Towards risk management in a deregulated and competitive electricity supply industry

Malgas, Isaac (2002-12)

Thesis (MBA)--Stellenbosch University, 2002.

Thesis

ENGLISH ABSTRACT: The energy sector of the South African economy is poised to change in extraordinary ways. In just a few short years from now, the days will be gone when generators are guaranteed of their income and where regional distributors have the monopoly in the regions that they are servicing. Other energy markets in the world, such as oil and gas, have been free of regulation for many years. More recently, local policymakers have been focussing on increasing competition in the electricity sector and in so doing, liberate electric utilities from government's long established control. The shift away from government regulation of energy will lead to something even more important than placing downward pressure on the price of a MWh. It will instigate the development of multiple trading centres and platforms that are dedicated to competition in the free trade of electricity and related products. With the deregulation of the electricity supply industry and the inevitable introduction of competition, the real risks of energy trading will be faced by generators and distributors alike. This research investigates the changes that are set to occur within the next few years, based on developments that have unfolded in countries where electricity supply industries have been privatised and utilities and distributors are managing their risks in this new competitive environment. It explains how the South African Electricity Supply Industry may change with respect to the develop of markets which provide risk cover to industry players, the practices assumed by utilities in international electricity supply industries to minimise their risk exposure, and how industry players can use derivative instruments to manage their risks better.

AFRIKAANSE OPSOMMING: Die elektrisiteitsvoorsieningssektor is gereed om groot veranderings te maak. Binne 'n paar jaar, sal ons die einde sien van die dae waar kragstasies gewaarborg is van hulle inkomste en waar streeksvoorsieners die monopolie het in die streke waarin hulle verskaf. Ander energie markte in die wêreld, soos die van olie en natuurlike gas, is al sonder regulering vir baie jare. Meer onlangs het beleidsrade hul tyd toegewy aan die instelling van kompetisie in die elektrisiteitsvoorsieningssektor om utiliteitsmaatskappye vry te maak van staatsbeheer. Hierdie beweging weg van staatsbeheer sal lei na iets meer as net die afwaardse druk op die prys van 'n MWh. Dit sal die begin merk van die ontwikkeling van veelvoudige verhoë wat toegewyd is aan kompetisie in die vrye handel van elektrisiteit en soortgelyke produkte. Met die deregulering en die onvermydelike indiening van kompetisie, sal die ware risikos van energie handel aanvaar word deur voortbrengers en verskaffers van elektrisiteit. Hierdie navorsing stel ondersoek in die veranderings wat van plan is om te gebeur in die volgende paar jaar en is gebaseer op die ontwikkelinge wat in lande afgespeel het waar elektrisiteitsvoorsieningsnywerhede geprivatiseer is en waar voortbrengers en verskaffers van elektrisiteit hulle risikos bestuur in hierdie nuwe mededingende sektor. Dit verduidelik hoe die Suid-Afrikaanse elektrisiteitsvoorsieningsnywerheid mag verander teen opsigte van die ontwikkeling van markte wat risiko versekering aanbied vir utiliteitsmaatskappye, die praktyke wat deur hierdie spelers toegepas word om hulle blootstelling aan risikos te verminder, en ook hoe hulle afgeleide instrumente gebruik om hulle risikos beter te bestuur.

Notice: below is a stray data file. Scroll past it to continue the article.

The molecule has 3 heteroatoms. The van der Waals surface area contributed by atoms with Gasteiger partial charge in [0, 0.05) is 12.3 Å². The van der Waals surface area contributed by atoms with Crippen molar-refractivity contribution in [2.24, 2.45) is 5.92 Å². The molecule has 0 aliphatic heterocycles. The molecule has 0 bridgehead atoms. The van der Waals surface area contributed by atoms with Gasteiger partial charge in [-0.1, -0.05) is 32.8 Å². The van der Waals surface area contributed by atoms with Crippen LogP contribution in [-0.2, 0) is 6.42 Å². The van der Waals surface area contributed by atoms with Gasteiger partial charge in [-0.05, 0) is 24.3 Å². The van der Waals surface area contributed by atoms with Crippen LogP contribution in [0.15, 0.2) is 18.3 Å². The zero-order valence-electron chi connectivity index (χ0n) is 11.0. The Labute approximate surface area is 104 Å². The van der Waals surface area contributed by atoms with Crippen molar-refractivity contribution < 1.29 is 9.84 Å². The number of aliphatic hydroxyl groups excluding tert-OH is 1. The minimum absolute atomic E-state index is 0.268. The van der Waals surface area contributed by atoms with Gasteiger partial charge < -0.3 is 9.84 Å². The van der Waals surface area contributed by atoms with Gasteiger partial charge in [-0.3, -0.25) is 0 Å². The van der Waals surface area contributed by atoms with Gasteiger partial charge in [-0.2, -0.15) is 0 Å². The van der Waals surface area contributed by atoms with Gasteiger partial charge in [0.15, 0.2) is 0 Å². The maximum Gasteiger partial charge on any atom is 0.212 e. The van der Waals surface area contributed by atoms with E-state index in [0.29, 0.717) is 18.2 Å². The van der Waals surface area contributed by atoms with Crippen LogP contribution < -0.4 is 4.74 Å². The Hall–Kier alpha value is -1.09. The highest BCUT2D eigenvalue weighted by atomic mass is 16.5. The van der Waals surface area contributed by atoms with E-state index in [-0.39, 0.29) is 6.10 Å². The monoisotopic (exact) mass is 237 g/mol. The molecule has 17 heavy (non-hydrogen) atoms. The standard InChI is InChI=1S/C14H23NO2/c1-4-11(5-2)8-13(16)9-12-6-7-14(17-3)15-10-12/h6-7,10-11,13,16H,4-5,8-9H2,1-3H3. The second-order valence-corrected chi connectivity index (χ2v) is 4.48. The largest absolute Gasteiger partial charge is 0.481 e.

Please refer to this item in SUNScholar by using the following persistent URL: http://hdl.handle.net/10019.1/53195
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